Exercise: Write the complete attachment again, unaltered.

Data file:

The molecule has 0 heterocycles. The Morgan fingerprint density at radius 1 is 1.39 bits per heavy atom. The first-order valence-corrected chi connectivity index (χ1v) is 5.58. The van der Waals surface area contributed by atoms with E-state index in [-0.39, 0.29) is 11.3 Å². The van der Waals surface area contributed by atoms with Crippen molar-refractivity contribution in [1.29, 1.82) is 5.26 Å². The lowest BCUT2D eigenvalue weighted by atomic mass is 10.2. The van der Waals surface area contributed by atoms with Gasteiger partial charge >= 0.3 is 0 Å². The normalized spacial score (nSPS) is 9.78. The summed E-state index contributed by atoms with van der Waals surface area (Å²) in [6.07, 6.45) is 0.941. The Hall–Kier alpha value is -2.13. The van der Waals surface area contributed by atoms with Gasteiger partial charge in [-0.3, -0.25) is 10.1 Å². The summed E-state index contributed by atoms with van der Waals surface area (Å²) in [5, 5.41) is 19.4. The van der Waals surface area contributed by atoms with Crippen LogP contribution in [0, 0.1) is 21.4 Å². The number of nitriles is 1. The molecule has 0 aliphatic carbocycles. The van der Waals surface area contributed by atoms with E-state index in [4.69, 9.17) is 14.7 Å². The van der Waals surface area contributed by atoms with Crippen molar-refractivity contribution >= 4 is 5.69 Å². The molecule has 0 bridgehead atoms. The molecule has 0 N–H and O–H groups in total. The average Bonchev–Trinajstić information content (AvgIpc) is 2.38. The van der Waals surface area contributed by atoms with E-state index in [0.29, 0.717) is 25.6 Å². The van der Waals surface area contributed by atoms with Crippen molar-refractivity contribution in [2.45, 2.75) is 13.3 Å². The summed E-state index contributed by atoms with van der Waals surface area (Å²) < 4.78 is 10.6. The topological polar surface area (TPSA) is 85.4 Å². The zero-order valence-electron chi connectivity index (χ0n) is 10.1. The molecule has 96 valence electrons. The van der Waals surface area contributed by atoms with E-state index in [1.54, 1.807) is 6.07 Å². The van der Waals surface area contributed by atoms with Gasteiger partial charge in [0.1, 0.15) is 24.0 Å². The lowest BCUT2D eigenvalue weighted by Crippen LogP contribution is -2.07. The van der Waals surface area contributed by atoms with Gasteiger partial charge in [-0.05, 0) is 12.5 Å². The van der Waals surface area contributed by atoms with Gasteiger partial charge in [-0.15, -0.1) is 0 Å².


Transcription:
The molecule has 0 heterocycles. The Morgan fingerprint density at radius 1 is 1.39 bits per heavy atom. The first-order valence-corrected chi connectivity index (χ1v) is 5.58. The van der Waals surface area contributed by atoms with E-state index in [-0.39, 0.29) is 11.3 Å². The van der Waals surface area contributed by atoms with Crippen molar-refractivity contribution in [1.29, 1.82) is 5.26 Å². The lowest BCUT2D eigenvalue weighted by atomic mass is 10.2. The van der Waals surface area contributed by atoms with Gasteiger partial charge >= 0.3 is 0 Å². The normalized spacial score (nSPS) is 9.78. The summed E-state index contributed by atoms with van der Waals surface area (Å²) in [6.07, 6.45) is 0.941. The Hall–Kier alpha value is -2.13. The van der Waals surface area contributed by atoms with Gasteiger partial charge in [-0.3, -0.25) is 10.1 Å². The summed E-state index contributed by atoms with van der Waals surface area (Å²) in [5, 5.41) is 19.4. The van der Waals surface area contributed by atoms with Crippen LogP contribution in [0, 0.1) is 21.4 Å². The number of nitriles is 1. The molecule has 0 aliphatic carbocycles. The van der Waals surface area contributed by atoms with E-state index in [4.69, 9.17) is 14.7 Å². The van der Waals surface area contributed by atoms with Crippen molar-refractivity contribution >= 4 is 5.69 Å². The molecule has 0 bridgehead atoms. The molecule has 0 N–H and O–H groups in total. The average Bonchev–Trinajstić information content (AvgIpc) is 2.38. The van der Waals surface area contributed by atoms with E-state index in [0.29, 0.717) is 25.6 Å². The van der Waals surface area contributed by atoms with Crippen molar-refractivity contribution in [2.45, 2.75) is 13.3 Å². The summed E-state index contributed by atoms with van der Waals surface area (Å²) < 4.78 is 10.6. The topological polar surface area (TPSA) is 85.4 Å². The zero-order valence-electron chi connectivity index (χ0n) is 10.1. The molecule has 96 valence electrons. The van der Waals surface area contributed by atoms with E-state index in [1.54, 1.807) is 6.07 Å². The van der Waals surface area contributed by atoms with Gasteiger partial charge in [0.1, 0.15) is 24.0 Å². The lowest BCUT2D eigenvalue weighted by Crippen LogP contribution is -2.07. The van der Waals surface area contributed by atoms with Gasteiger partial charge in [-0.05, 0) is 12.5 Å². The van der Waals surface area contributed by atoms with Gasteiger partial charge in [-0.15, -0.1) is 0 Å².